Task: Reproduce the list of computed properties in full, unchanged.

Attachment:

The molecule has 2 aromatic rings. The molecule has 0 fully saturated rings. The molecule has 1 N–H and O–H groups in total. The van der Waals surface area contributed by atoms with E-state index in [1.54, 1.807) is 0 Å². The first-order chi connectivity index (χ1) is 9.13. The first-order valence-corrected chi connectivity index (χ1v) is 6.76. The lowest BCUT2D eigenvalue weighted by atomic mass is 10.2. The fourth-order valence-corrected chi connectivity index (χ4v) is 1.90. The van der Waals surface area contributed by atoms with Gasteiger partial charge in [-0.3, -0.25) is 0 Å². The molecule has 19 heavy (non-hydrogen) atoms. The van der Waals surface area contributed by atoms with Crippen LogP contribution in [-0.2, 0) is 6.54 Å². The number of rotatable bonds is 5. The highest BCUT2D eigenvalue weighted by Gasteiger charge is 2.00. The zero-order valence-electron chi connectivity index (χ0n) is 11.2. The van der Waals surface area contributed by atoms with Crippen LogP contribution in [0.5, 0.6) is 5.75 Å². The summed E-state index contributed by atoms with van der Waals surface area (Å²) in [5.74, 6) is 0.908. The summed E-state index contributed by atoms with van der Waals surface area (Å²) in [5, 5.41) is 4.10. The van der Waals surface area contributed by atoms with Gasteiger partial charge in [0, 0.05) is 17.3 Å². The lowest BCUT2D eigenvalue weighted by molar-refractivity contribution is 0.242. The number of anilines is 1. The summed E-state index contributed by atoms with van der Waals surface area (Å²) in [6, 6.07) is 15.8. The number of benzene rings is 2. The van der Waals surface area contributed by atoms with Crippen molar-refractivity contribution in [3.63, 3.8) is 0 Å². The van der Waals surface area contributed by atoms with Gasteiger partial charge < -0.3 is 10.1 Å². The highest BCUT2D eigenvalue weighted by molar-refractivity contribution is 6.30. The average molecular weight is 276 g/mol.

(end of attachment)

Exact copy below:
The molecule has 2 aromatic rings. The molecule has 0 fully saturated rings. The molecule has 1 N–H and O–H groups in total. The van der Waals surface area contributed by atoms with E-state index in [1.54, 1.807) is 0 Å². The first-order chi connectivity index (χ1) is 9.13. The first-order valence-corrected chi connectivity index (χ1v) is 6.76. The lowest BCUT2D eigenvalue weighted by atomic mass is 10.2. The fourth-order valence-corrected chi connectivity index (χ4v) is 1.90. The van der Waals surface area contributed by atoms with Gasteiger partial charge in [-0.3, -0.25) is 0 Å². The molecule has 19 heavy (non-hydrogen) atoms. The van der Waals surface area contributed by atoms with Crippen LogP contribution in [-0.2, 0) is 6.54 Å². The number of rotatable bonds is 5. The highest BCUT2D eigenvalue weighted by Gasteiger charge is 2.00. The zero-order valence-electron chi connectivity index (χ0n) is 11.2. The van der Waals surface area contributed by atoms with Crippen LogP contribution in [0.5, 0.6) is 5.75 Å². The summed E-state index contributed by atoms with van der Waals surface area (Å²) in [5.74, 6) is 0.908. The summed E-state index contributed by atoms with van der Waals surface area (Å²) in [5, 5.41) is 4.10. The van der Waals surface area contributed by atoms with Gasteiger partial charge in [0, 0.05) is 17.3 Å². The lowest BCUT2D eigenvalue weighted by molar-refractivity contribution is 0.242. The number of anilines is 1. The summed E-state index contributed by atoms with van der Waals surface area (Å²) in [6, 6.07) is 15.8. The number of benzene rings is 2. The van der Waals surface area contributed by atoms with Crippen molar-refractivity contribution in [3.63, 3.8) is 0 Å². The van der Waals surface area contributed by atoms with Gasteiger partial charge < -0.3 is 10.1 Å². The highest BCUT2D eigenvalue weighted by molar-refractivity contribution is 6.30. The average molecular weight is 276 g/mol.